Sun 14 February 2010
One of the many reasons for my love of linux is the idea of keeping config information in simple texts files in the home directory of each user. It all very painless. And now with [Dropbox](https://www.dropbox.com/referrals/NTQyMzk2MTk) I can have a set of application configurations stored via the web.
Using Dropbox, add a folder(I've called mine dotfiles) and add in all the useful config files you have.
For me it's my
.bashrc (sets up environment stuff, can be iffy with multiple machines however)
.bash_aliases (sets up all my command line aliases)
.vimrc (my vim configuration)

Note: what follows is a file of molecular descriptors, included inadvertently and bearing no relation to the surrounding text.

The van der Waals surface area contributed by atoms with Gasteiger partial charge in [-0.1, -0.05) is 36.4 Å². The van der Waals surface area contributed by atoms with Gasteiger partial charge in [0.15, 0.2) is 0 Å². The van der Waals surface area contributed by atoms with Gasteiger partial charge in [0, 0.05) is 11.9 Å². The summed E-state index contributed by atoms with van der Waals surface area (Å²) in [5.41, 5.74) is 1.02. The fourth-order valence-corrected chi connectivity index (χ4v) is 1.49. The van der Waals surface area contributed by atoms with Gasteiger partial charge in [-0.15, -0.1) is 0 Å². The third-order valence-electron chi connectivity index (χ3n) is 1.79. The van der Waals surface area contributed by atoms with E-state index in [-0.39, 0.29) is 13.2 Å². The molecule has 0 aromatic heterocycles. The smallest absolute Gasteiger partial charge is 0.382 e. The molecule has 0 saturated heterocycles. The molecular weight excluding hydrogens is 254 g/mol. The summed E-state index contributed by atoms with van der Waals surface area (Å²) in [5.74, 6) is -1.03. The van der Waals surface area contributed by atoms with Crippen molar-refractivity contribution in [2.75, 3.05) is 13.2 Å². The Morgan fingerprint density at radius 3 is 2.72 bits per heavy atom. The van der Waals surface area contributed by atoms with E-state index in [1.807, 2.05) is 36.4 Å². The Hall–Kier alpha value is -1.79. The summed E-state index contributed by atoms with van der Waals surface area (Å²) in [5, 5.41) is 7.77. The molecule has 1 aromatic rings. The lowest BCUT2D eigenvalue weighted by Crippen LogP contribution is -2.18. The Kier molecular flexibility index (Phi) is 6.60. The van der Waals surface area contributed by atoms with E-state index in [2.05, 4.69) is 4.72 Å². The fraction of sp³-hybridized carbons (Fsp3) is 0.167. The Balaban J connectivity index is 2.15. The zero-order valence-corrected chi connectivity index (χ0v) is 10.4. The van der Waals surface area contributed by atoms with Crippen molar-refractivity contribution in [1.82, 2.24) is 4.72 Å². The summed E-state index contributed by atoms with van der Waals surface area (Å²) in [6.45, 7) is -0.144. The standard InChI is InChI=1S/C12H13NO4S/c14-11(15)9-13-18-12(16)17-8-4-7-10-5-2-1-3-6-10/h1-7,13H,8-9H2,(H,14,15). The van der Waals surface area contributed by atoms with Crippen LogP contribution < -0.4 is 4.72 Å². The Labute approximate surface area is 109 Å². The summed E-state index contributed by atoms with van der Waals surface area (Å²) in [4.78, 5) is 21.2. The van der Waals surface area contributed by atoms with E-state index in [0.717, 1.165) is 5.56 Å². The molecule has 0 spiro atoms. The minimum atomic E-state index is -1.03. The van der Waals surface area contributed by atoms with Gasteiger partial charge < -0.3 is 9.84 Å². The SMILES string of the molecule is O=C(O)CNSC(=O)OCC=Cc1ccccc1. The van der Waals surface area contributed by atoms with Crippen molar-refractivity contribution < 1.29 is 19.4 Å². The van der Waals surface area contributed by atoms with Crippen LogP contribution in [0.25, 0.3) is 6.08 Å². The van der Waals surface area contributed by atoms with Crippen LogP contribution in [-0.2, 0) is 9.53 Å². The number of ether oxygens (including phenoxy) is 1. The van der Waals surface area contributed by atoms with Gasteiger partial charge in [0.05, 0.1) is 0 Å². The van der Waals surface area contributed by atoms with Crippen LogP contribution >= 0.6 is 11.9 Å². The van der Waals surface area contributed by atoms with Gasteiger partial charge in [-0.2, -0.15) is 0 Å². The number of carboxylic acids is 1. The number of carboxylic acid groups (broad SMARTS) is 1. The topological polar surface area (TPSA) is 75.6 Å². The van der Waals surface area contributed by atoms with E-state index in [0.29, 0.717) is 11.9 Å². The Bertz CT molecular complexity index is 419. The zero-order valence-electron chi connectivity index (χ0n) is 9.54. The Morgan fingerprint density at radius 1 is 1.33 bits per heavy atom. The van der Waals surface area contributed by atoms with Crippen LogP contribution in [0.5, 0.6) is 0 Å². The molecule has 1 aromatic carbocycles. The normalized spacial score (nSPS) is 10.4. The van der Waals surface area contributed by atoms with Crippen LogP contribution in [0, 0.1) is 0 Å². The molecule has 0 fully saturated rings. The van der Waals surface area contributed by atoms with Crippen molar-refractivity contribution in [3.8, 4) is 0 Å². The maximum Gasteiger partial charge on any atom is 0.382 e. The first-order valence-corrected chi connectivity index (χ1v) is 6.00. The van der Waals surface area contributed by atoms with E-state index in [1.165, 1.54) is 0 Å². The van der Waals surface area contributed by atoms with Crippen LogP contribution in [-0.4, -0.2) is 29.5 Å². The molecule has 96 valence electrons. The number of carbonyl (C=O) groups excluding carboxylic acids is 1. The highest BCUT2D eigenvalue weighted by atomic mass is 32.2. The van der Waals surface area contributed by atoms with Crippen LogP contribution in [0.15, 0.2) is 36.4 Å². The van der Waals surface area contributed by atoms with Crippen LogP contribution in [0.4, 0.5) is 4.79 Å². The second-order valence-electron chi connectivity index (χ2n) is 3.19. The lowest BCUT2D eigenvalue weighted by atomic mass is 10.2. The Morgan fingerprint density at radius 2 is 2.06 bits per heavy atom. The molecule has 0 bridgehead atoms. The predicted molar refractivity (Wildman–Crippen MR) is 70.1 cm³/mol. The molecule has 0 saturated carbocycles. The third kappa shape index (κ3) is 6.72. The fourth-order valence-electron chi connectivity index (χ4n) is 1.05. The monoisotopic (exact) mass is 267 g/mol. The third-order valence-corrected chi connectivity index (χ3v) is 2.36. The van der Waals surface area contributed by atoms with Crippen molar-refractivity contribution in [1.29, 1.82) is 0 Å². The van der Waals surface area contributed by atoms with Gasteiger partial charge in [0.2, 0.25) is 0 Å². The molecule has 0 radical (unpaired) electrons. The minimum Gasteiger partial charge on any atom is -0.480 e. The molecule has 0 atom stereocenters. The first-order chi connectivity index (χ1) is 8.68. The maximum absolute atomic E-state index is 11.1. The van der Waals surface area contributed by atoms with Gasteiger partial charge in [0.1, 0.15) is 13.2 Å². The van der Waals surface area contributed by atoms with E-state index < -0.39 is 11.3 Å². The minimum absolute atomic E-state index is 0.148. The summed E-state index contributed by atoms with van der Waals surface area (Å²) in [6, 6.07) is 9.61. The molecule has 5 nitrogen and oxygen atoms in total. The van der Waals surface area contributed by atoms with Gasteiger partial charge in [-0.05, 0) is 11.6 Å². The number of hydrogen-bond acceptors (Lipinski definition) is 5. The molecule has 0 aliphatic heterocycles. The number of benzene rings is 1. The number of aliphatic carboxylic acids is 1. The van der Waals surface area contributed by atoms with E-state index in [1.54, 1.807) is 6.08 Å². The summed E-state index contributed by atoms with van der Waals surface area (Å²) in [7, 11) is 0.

.vim/ (my vim plugins and documentation)
.muttrc (my mutt config)
.screenrc (my screen config)
.irssi (my irssi config)
Move all the files you wish to sync with Dropbox into your dotfiles(or equivalent) folder then simply:
- cd ~
- ln -s /home/username/Dropbox/dotfiles/.bashrc
And bingo! Your bashrc files is now synced over Dropbox. Any changes you make on your current machine will be propagated over all machines use this Dropboxconfig and visa-versa. On top of that the prospect of maintaining profiles over multiple machines become a lot less painful. Even setting up a new machine is handy. Setup your os, download dropbox, execute ln -s a few times and you're done, and this can be extended to any application that supports these plain-text config files. It's really awesome!
Update - 04/04/14
These days, I'm actually using bit-torrent sync to do effectively the same thing, minus all the privacy invading Dropbox features.